MINNEAPOLIS (WCCO/AP) — The Minneapolis police officer charged with second-degree murder in George Floyd’s death made his first court appearance Monday.
The judge set Derek Chauvin’s unconditional bail at $1.25 million or $1 million with conditions.READ MORE: Minnesota House Approves Recreational Marijuana Bill, The First-Ever Vote Of Its Kind In The State
Derek Chauvin, 44, said almost nothing during an 11-minute hearing in which he appeared before Hennepin County Judge Denise Reilly on closed-circuit television from the state’s maximum security prison in Oak Park Heights. His attorney, Eric Nelson, did not contest the bail — raised from the $500,000 initially set in the case — and didn’t address the substance of the charges, which also include third-degree murder and second-degree manslaughter.
Defense Attorney Mike Brandt who is not involved in the case thinks Nelson’s background will help Chauvin.
“I think his experience and his handling of those high profile cases will be huge in this case,” Brandt said.
And while Brandt agrees that successful prosecutions of police officers are hard to come by, he says the defense will have to overcome the infamous video and the unprecedented pretrial publicity.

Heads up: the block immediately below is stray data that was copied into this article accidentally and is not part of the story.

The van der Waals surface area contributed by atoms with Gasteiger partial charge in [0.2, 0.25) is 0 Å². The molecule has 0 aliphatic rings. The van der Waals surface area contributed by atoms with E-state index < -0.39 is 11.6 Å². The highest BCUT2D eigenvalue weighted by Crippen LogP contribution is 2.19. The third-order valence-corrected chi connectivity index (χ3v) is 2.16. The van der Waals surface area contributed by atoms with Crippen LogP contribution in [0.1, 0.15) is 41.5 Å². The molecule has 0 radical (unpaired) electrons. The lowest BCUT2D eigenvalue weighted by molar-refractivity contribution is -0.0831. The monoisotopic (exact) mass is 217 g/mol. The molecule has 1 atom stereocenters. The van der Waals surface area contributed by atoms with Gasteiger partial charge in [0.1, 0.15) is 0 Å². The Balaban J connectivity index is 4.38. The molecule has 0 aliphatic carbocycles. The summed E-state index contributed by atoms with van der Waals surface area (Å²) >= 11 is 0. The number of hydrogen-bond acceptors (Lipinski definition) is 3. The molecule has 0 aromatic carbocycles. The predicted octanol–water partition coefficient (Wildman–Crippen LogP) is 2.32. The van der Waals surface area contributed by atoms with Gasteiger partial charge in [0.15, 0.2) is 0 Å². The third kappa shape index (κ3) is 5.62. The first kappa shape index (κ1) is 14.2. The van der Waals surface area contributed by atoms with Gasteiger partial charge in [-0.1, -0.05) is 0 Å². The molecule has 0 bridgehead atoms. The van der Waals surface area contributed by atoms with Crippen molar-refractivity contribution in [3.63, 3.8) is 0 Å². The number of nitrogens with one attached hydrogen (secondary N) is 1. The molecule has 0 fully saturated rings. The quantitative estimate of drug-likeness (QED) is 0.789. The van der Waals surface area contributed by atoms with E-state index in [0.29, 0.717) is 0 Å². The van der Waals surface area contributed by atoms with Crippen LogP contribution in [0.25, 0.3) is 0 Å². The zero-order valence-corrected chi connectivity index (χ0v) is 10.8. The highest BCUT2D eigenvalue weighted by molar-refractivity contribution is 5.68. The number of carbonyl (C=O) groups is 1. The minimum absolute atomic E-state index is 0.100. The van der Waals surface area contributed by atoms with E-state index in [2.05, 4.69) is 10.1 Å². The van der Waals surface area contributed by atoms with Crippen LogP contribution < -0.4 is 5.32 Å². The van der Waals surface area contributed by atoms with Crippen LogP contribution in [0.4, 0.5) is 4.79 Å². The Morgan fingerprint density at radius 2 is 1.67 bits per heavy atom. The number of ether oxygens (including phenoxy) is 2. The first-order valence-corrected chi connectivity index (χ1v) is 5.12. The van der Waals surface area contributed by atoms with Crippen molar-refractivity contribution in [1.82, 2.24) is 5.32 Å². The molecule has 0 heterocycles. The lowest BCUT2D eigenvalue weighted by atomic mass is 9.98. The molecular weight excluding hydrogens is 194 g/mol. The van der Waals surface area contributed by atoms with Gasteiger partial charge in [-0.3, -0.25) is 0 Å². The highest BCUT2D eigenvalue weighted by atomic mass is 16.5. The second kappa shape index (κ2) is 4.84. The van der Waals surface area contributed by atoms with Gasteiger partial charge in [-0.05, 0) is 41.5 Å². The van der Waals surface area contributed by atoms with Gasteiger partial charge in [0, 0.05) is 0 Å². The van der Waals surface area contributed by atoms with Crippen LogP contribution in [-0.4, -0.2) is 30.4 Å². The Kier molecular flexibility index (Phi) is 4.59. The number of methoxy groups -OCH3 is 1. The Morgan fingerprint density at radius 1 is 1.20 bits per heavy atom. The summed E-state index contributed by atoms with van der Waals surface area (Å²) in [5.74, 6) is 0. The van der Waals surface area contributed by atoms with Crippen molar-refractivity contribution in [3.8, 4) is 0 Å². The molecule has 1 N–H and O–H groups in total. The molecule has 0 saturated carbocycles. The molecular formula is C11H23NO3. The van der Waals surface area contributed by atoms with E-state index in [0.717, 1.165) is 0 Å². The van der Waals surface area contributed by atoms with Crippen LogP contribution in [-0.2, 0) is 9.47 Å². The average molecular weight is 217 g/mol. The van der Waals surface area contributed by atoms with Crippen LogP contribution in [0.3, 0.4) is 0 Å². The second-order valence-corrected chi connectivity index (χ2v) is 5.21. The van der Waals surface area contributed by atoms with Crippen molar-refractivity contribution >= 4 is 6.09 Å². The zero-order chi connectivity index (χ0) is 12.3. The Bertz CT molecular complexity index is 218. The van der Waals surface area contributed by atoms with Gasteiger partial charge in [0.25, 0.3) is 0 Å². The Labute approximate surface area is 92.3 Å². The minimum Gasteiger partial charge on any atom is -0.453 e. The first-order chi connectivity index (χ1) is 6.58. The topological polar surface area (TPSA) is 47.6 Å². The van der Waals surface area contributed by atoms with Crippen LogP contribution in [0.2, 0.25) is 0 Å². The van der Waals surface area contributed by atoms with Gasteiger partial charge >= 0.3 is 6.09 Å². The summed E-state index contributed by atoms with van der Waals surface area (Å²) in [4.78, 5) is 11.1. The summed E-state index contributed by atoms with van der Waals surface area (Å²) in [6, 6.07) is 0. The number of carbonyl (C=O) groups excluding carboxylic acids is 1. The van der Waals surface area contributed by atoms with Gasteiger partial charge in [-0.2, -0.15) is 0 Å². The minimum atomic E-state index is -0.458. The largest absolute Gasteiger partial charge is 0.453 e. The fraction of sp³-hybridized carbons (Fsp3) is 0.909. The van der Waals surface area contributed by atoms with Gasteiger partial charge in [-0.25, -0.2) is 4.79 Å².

“I can’t imagine a case in memory that has generated this much publicity,” Brandt said. “The challenge is going to be where are you going to find an unbiased jury in this state. That is going to be difficult.”
Because of pre-trial publicity, Brandt expects the defense to try and move the trial out of Hennepin County.READ MORE: Why Is The Walleye Minnesota's Most Popular Fish?
Chauvin’s next appearance is set for June 29 at 1:30 p.m.
The other three officers — J. Kueng, Thomas Lane and Tou Thao — are charged with aiding and abetting. They remain in the Hennepin County jail on $750,000 bond.
Floyd’s death has ignited calls to reform the Minneapolis Police Department, which community activists have long accused of entrenched racial discrimination and brutality. A majority of Minneapolis City Council members said Sunday that they favor disbanding the department entirely, though they have yet to offer concrete plans for what would replace it.
“Nobody is saying we want to abolish health or safety,” Council Member Alondra Cano told WCCO-AM on Monday. “What we are saying is we have a broken system that is not producing the outcomes we want.”
The state last week launched a civil rights investigation of the department. On Friday, the council approved a stipulated agreement that immediately banned the use of chokeholds and neck restraints and included several other changes. That investigation is ongoing.MORE NEWS: Former Minneapolis Police Officer Talks About His Decision To Leave: 'I Did It Out Of Principle'
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